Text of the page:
Social & Emotional Learning (SEL)

Avoiding Common Mistakes When Implementing SEL

August 15, 2014

Curriculum-based social and emotional learning (SEL) and related programs require several elements to be successful, beyond even carrying them out with a high degree of fidelity. Some don't believe that programs are the best way to build SEL but even among those who do see programs as having a key purpose, the current understanding is, at best, that programs are necessary but not sufficient to produce generalizable skill gains in their recipients.

First, they require piloting and integration into the ecology of the school. Second, the skills taught in the programs must be linked to academics and other parts of the school routine. That is, they must become part of the language, fabric, and culture of the school. Finally, sustainability requires the existence of an implementation support system, including a leadership team to provide guidance and connection to others who have more experience and can be called upon for consultative problem solving.

Possible Challenges

Much has been written about common implementation mistakes and how to overcome them. The main barriers are:

1. Understanding: lack of staff familiarity with, understanding of, and training in the deep principles of the program and what it takes to build skills.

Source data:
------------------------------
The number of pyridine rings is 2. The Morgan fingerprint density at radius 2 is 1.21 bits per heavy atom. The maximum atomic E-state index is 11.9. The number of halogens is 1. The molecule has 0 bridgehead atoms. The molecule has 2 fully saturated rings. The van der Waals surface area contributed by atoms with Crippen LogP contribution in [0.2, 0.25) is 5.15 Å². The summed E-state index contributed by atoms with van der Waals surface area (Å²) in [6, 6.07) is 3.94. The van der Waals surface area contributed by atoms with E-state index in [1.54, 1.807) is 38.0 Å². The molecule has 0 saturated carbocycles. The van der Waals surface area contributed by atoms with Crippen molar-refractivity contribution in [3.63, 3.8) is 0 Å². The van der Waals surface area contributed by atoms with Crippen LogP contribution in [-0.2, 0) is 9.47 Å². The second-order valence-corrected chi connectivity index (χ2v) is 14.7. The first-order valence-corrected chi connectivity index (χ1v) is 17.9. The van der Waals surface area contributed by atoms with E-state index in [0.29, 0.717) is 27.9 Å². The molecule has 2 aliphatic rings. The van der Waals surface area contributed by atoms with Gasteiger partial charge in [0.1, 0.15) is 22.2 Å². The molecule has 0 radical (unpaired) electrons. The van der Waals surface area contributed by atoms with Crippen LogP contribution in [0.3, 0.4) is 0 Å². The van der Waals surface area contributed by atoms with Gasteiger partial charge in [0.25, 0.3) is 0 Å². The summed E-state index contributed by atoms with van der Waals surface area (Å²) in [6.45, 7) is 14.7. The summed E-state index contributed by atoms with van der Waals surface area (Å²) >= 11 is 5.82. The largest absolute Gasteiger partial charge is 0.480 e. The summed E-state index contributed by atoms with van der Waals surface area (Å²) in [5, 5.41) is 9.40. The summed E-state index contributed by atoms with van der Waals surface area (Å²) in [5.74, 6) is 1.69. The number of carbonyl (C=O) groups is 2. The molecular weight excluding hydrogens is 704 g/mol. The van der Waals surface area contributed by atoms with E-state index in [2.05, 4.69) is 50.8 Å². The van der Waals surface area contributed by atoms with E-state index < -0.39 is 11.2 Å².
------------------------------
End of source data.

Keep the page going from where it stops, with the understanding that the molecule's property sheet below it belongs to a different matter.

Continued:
2. Potency and Integration: failure to provide full potency and integration of the program despite the tremendous proliferation of school mandates and the pervasive standardized test culture.

3. Ongoing Support: the lack of ongoing implementation supports even if comprehensive training takes place, especially at the administrator and policy levels.


And here is how each obstacle can be dealt with:

1. Understanding: There must be a clear understanding that SEL and character development and related program foci represent a set of skills and dispositions/essential life habits that can be built developmentally if we do so with intentionality, focus, and continuity, in a positive, supportive, healthy school culture, and climate. Further, it is the same set of skills and habits that ultimately mediate academic, civic, and workplace success.

In fact, true academic and life success integrates the intellectual, emotional, and social facets of learning. These are inextricably interconnected. So this is a foundational educational focus, essential to, part of, and integrated with the Common Core.

2. Potency and Integration: It takes students a minimum of two years to begin to register meaningful skill gains. Like anything designed to improve health, it is essential that the dosage of an SEL-related program is adequate (at least 25 to 30 times over the course of the school year for at least 30 minutes per week), and that there is a "booster" provided through systematic integration of the skills and values that are the focus of the programs into academic subject areas and all school routines (see Ray Pasi's book, Higher Expectations, for excellent examples of integration of SEL into academics for middle and high school).

The above is especially true for included special education students, whose frequent time being pulled from the classroom or being worked with one-on-one creates discontinuities in their participation in SEL-related programs. This leads to the paradoxical expectation that they can somehow "make up for" these instructional shortcomings assistance.